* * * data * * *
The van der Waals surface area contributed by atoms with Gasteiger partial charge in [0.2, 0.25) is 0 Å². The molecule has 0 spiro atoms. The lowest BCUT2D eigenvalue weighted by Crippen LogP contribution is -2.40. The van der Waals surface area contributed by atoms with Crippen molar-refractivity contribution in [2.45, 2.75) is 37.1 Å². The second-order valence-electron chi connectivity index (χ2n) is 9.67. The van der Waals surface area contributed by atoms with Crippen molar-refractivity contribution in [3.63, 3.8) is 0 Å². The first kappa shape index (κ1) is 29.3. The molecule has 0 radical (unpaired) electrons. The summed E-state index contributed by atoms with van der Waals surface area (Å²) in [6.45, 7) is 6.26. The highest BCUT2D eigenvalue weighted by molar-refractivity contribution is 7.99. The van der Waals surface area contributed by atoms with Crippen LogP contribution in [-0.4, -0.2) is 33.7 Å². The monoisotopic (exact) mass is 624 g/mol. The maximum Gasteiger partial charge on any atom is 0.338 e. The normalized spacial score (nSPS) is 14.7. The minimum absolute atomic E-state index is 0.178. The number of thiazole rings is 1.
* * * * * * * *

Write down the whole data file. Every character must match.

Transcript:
The van der Waals surface area contributed by atoms with Gasteiger partial charge in [0.2, 0.25) is 0 Å². The molecule has 0 spiro atoms. The lowest BCUT2D eigenvalue weighted by Crippen LogP contribution is -2.40. The van der Waals surface area contributed by atoms with Crippen molar-refractivity contribution in [2.45, 2.75) is 37.1 Å². The second-order valence-electron chi connectivity index (χ2n) is 9.67. The van der Waals surface area contributed by atoms with Crippen molar-refractivity contribution in [3.63, 3.8) is 0 Å². The first kappa shape index (κ1) is 29.3. The molecule has 0 radical (unpaired) electrons. The summed E-state index contributed by atoms with van der Waals surface area (Å²) in [6.45, 7) is 6.26. The highest BCUT2D eigenvalue weighted by molar-refractivity contribution is 7.99. The van der Waals surface area contributed by atoms with Crippen LogP contribution in [-0.4, -0.2) is 33.7 Å². The monoisotopic (exact) mass is 624 g/mol. The maximum Gasteiger partial charge on any atom is 0.338 e. The normalized spacial score (nSPS) is 14.7. The minimum absolute atomic E-state index is 0.178. The number of thiazole rings is 1.